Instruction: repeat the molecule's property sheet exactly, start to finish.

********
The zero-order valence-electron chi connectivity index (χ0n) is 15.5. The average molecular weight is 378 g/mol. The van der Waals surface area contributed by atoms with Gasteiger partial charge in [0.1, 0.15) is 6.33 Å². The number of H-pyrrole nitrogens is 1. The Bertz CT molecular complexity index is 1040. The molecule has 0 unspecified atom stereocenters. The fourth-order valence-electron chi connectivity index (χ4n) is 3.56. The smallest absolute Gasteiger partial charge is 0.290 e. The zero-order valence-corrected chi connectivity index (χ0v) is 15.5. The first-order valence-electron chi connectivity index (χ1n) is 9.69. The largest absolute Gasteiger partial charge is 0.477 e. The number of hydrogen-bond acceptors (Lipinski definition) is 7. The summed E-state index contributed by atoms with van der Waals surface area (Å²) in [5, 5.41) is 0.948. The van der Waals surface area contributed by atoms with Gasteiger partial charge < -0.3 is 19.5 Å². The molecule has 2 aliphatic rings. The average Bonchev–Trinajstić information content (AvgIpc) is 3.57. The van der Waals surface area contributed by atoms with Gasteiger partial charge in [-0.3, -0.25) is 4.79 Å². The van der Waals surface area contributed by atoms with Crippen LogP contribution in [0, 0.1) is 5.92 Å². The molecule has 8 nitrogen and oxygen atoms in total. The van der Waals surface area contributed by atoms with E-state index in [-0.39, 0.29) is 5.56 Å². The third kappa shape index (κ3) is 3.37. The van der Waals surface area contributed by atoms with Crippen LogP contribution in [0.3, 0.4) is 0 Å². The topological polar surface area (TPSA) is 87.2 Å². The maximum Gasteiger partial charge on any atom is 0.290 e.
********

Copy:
The zero-order valence-electron chi connectivity index (χ0n) is 15.5. The average molecular weight is 378 g/mol. The van der Waals surface area contributed by atoms with Gasteiger partial charge in [0.1, 0.15) is 6.33 Å². The number of H-pyrrole nitrogens is 1. The Bertz CT molecular complexity index is 1040. The molecule has 0 unspecified atom stereocenters. The fourth-order valence-electron chi connectivity index (χ4n) is 3.56. The smallest absolute Gasteiger partial charge is 0.290 e. The zero-order valence-corrected chi connectivity index (χ0v) is 15.5. The first-order valence-electron chi connectivity index (χ1n) is 9.69. The largest absolute Gasteiger partial charge is 0.477 e. The number of hydrogen-bond acceptors (Lipinski definition) is 7. The summed E-state index contributed by atoms with van der Waals surface area (Å²) in [5, 5.41) is 0.948. The van der Waals surface area contributed by atoms with Gasteiger partial charge < -0.3 is 19.5 Å². The molecule has 2 aliphatic rings. The average Bonchev–Trinajstić information content (AvgIpc) is 3.57. The van der Waals surface area contributed by atoms with Gasteiger partial charge in [-0.3, -0.25) is 4.79 Å². The van der Waals surface area contributed by atoms with Crippen LogP contribution in [0, 0.1) is 5.92 Å². The molecule has 8 nitrogen and oxygen atoms in total. The van der Waals surface area contributed by atoms with E-state index in [-0.39, 0.29) is 5.56 Å². The third kappa shape index (κ3) is 3.37. The van der Waals surface area contributed by atoms with Crippen LogP contribution in [0.3, 0.4) is 0 Å². The topological polar surface area (TPSA) is 87.2 Å². The maximum Gasteiger partial charge on any atom is 0.290 e.